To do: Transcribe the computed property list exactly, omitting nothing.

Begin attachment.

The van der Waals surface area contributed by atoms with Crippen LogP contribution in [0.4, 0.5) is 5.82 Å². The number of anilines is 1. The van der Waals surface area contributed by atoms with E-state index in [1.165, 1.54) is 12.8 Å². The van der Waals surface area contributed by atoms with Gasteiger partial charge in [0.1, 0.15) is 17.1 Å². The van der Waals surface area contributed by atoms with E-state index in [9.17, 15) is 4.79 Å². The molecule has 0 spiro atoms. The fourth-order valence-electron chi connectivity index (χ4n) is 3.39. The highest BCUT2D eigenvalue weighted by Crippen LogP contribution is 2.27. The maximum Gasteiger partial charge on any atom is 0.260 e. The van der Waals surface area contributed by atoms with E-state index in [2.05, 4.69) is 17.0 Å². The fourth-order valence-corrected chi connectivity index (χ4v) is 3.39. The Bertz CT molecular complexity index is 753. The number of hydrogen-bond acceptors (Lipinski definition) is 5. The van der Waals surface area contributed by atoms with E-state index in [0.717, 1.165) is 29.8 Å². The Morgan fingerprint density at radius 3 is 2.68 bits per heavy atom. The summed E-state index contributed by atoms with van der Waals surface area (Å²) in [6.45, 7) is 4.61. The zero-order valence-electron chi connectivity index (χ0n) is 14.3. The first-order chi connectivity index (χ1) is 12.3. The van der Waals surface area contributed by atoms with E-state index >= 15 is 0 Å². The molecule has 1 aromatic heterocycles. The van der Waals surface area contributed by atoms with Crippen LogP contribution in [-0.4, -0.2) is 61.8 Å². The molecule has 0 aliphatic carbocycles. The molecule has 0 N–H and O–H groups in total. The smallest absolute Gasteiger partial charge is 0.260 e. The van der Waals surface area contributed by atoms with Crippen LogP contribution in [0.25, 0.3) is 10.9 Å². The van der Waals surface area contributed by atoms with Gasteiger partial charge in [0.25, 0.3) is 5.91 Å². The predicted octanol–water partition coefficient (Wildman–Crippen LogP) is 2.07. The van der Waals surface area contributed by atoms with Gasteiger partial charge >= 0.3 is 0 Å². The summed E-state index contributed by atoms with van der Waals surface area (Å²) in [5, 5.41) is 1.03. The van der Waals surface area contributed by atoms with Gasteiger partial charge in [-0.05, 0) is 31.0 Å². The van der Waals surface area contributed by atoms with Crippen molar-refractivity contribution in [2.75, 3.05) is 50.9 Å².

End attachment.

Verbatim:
The van der Waals surface area contributed by atoms with Crippen LogP contribution in [0.4, 0.5) is 5.82 Å². The number of anilines is 1. The van der Waals surface area contributed by atoms with E-state index in [1.165, 1.54) is 12.8 Å². The van der Waals surface area contributed by atoms with Gasteiger partial charge in [0.1, 0.15) is 17.1 Å². The van der Waals surface area contributed by atoms with E-state index in [9.17, 15) is 4.79 Å². The molecule has 0 spiro atoms. The fourth-order valence-electron chi connectivity index (χ4n) is 3.39. The highest BCUT2D eigenvalue weighted by Crippen LogP contribution is 2.27. The maximum Gasteiger partial charge on any atom is 0.260 e. The van der Waals surface area contributed by atoms with E-state index in [2.05, 4.69) is 17.0 Å². The fourth-order valence-corrected chi connectivity index (χ4v) is 3.39. The Bertz CT molecular complexity index is 753. The number of hydrogen-bond acceptors (Lipinski definition) is 5. The van der Waals surface area contributed by atoms with E-state index in [0.717, 1.165) is 29.8 Å². The Morgan fingerprint density at radius 3 is 2.68 bits per heavy atom. The summed E-state index contributed by atoms with van der Waals surface area (Å²) in [6.45, 7) is 4.61. The zero-order valence-electron chi connectivity index (χ0n) is 14.3. The first-order chi connectivity index (χ1) is 12.3. The van der Waals surface area contributed by atoms with E-state index >= 15 is 0 Å². The molecule has 1 aromatic heterocycles. The van der Waals surface area contributed by atoms with Crippen LogP contribution in [-0.4, -0.2) is 61.8 Å². The molecule has 0 aliphatic carbocycles. The molecule has 0 N–H and O–H groups in total. The smallest absolute Gasteiger partial charge is 0.260 e. The van der Waals surface area contributed by atoms with Crippen LogP contribution in [0.25, 0.3) is 10.9 Å². The van der Waals surface area contributed by atoms with Gasteiger partial charge in [0.25, 0.3) is 5.91 Å². The predicted octanol–water partition coefficient (Wildman–Crippen LogP) is 2.07. The van der Waals surface area contributed by atoms with Gasteiger partial charge >= 0.3 is 0 Å². The summed E-state index contributed by atoms with van der Waals surface area (Å²) in [5, 5.41) is 1.03. The van der Waals surface area contributed by atoms with Gasteiger partial charge in [-0.05, 0) is 31.0 Å². The van der Waals surface area contributed by atoms with Crippen molar-refractivity contribution in [2.75, 3.05) is 50.9 Å².